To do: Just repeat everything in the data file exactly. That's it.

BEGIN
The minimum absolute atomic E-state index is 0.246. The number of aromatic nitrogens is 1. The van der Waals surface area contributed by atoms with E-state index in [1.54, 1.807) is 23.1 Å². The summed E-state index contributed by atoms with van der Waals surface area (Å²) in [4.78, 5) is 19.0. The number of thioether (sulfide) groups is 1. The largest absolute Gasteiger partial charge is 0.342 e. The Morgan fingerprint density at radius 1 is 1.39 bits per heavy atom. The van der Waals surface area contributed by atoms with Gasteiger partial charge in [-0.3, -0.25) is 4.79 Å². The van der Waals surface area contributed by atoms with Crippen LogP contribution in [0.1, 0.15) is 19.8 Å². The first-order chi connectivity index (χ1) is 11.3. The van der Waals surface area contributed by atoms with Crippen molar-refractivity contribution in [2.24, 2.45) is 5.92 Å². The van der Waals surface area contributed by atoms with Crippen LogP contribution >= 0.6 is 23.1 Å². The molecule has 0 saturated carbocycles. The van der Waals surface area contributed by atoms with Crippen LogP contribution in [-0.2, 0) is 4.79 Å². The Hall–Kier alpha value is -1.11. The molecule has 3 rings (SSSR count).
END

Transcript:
The minimum absolute atomic E-state index is 0.246. The number of aromatic nitrogens is 1. The van der Waals surface area contributed by atoms with E-state index in [1.54, 1.807) is 23.1 Å². The summed E-state index contributed by atoms with van der Waals surface area (Å²) in [4.78, 5) is 19.0. The number of thioether (sulfide) groups is 1. The largest absolute Gasteiger partial charge is 0.342 e. The Morgan fingerprint density at radius 1 is 1.39 bits per heavy atom. The van der Waals surface area contributed by atoms with Gasteiger partial charge in [-0.3, -0.25) is 4.79 Å². The van der Waals surface area contributed by atoms with Crippen LogP contribution in [0.1, 0.15) is 19.8 Å². The first-order chi connectivity index (χ1) is 11.3. The van der Waals surface area contributed by atoms with Crippen molar-refractivity contribution in [2.24, 2.45) is 5.92 Å². The van der Waals surface area contributed by atoms with Crippen LogP contribution >= 0.6 is 23.1 Å². The molecule has 0 saturated carbocycles. The van der Waals surface area contributed by atoms with Crippen LogP contribution in [-0.2, 0) is 4.79 Å². The Hall–Kier alpha value is -1.11. The molecule has 3 rings (SSSR count).